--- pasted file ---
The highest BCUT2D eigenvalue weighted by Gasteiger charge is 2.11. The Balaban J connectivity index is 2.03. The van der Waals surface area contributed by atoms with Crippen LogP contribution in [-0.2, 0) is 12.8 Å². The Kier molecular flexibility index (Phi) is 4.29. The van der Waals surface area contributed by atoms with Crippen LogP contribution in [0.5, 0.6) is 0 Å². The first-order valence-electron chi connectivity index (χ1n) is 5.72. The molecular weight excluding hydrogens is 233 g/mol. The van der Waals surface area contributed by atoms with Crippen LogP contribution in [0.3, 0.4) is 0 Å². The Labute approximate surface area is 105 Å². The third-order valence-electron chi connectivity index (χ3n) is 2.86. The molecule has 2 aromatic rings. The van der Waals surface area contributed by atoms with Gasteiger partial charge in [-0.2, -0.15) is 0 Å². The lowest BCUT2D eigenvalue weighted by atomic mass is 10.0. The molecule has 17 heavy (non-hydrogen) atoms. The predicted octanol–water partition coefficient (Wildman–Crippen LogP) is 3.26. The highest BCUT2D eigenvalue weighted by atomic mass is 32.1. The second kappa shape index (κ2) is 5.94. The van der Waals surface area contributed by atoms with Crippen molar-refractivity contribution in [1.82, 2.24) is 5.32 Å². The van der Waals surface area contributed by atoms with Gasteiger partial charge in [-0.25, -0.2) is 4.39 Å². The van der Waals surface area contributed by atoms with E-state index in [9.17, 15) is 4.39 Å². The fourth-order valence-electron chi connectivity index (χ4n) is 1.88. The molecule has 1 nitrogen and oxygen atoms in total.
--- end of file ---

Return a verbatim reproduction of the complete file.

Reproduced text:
The highest BCUT2D eigenvalue weighted by Gasteiger charge is 2.11. The Balaban J connectivity index is 2.03. The van der Waals surface area contributed by atoms with Crippen LogP contribution in [-0.2, 0) is 12.8 Å². The Kier molecular flexibility index (Phi) is 4.29. The van der Waals surface area contributed by atoms with Crippen LogP contribution in [0.5, 0.6) is 0 Å². The first-order valence-electron chi connectivity index (χ1n) is 5.72. The molecular weight excluding hydrogens is 233 g/mol. The van der Waals surface area contributed by atoms with Crippen LogP contribution in [0.3, 0.4) is 0 Å². The Labute approximate surface area is 105 Å². The third-order valence-electron chi connectivity index (χ3n) is 2.86. The molecule has 2 aromatic rings. The van der Waals surface area contributed by atoms with Gasteiger partial charge in [-0.2, -0.15) is 0 Å². The lowest BCUT2D eigenvalue weighted by atomic mass is 10.0. The molecule has 17 heavy (non-hydrogen) atoms. The predicted octanol–water partition coefficient (Wildman–Crippen LogP) is 3.26. The highest BCUT2D eigenvalue weighted by atomic mass is 32.1. The second kappa shape index (κ2) is 5.94. The van der Waals surface area contributed by atoms with Crippen molar-refractivity contribution in [1.82, 2.24) is 5.32 Å². The van der Waals surface area contributed by atoms with Gasteiger partial charge in [-0.25, -0.2) is 4.39 Å². The van der Waals surface area contributed by atoms with E-state index in [9.17, 15) is 4.39 Å². The fourth-order valence-electron chi connectivity index (χ4n) is 1.88. The molecule has 1 nitrogen and oxygen atoms in total.